Set in the southeast corner of Tongji University, the Sino-French Centre fits into a dense campus fabric that has developed since the university was founded in 1907. With its east side facing busy Siping Road, its north almost touching the existing Xuri Pavilion, and its west addressing the Monument of Martyrs and a large classroom building, the Centre must negotiate a number of different conditions. In addition, the university wanted to preserve many of the beautiful trees on the site.
An 860,000-square-meter, mixed-use development with offices, hotels, retail space, service apartments, and a curving central park, Beijing Finance Street aims to become a neighborhood that stays active day and night, seven days a week.
Catherine Fox is the art and architecture critic of the Atlanta Journal-Constitution. Catherine Fox “Buildings here in Atlanta remain disappointing, with a few exceptions,” states Catherine Fox, the art and architecture critic for the Atlanta Journal-Constitution. Renzo Piano’s addition to the High Museum is one of those exceptions. “The expansion, which is actually three buildings and a restaurant arrayed around a plaza, opened in 2005. As you’d expect, it’s a handsome project, designed to complement rather than outdo the Meier building, and it offers wonderful spaces for viewing art. The “piazza” at the center of the complex
Paul Goldberger is the architecture critic of The New Yorker. Paul Goldberger “I DON’T SEE THE REGIONAL differences in design that were apparent in the past,” states Paul Goldberger when asked what American architecture looks like from his perspective at The New Yorker. “Trends today are national or even global. Sustainability is certainly one. We should be doing more on this, but we’re doing more than we did in the past.” He also talks about “the democratization of architecture,” a process that in recent years has brought Modernism to the masses, or at least, to a larger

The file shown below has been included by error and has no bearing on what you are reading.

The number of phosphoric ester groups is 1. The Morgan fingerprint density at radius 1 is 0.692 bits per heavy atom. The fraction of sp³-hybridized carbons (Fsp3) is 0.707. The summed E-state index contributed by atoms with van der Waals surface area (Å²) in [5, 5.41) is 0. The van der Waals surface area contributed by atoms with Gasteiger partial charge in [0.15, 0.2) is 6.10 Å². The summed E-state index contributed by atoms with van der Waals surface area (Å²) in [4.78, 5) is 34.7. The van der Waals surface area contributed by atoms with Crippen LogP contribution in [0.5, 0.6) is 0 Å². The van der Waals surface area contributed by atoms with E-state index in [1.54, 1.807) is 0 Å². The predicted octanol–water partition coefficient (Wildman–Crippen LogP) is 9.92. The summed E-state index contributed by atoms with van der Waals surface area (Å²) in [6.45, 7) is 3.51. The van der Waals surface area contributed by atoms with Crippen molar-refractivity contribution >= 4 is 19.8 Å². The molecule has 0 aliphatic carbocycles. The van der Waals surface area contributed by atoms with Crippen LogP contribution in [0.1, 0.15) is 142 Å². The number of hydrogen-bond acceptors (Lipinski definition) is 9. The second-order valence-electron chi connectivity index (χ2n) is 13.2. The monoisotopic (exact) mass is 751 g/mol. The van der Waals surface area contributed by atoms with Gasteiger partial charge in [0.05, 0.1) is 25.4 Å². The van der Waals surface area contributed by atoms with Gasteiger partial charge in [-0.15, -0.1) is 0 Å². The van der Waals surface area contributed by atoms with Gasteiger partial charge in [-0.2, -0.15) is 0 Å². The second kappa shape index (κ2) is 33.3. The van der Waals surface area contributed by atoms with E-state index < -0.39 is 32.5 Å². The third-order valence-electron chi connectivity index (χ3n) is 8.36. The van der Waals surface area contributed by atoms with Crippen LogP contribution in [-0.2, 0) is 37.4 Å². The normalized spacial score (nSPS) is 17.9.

Christopher Hawthorne is the architecture critic of the Los Angeles Times. Christopher Hawthorne “L.A. IS THE MOST INTERESTING CITY IN THE country right now, because of what’s happening with its urbanism, more than its architecture,” states Christopher Hawthorne, who has been the architecture critic of the Los Angeles Times for three years. The city that became synonymous with sprawl has “hit the limits of its growth and is turning back on itself,” he explains. “But it’s not just getting denser; it’s having to redefine itself as a city.” This redefinition is affecting everything from mass transit and
Six critics examine the state of American architecture from their hometowns. Taking the measure of American architecture depends on where you look. What’s generating buzz in Chicago might not resonate in L.A. And the issues driving design in Miami might not mean much in New York. Although big-name, international architects are working all over the United States—Renzo Piano, for example, has current or recently completed projects in New York, Chicago, L.A., San Francisco, and Atlanta—smaller, domestic firms are playing important roles, too. This mix of big and small, global and regional is shaping the American architectural landscape. The projects shown
With its ethereal, milky-white skin and faceted curves, Frank Gehry’s IAC Building stands out against the heavy, industrial structures surrounding it on the western fringe of Manhattan’s rapidly evolving Chelsea neighborhood.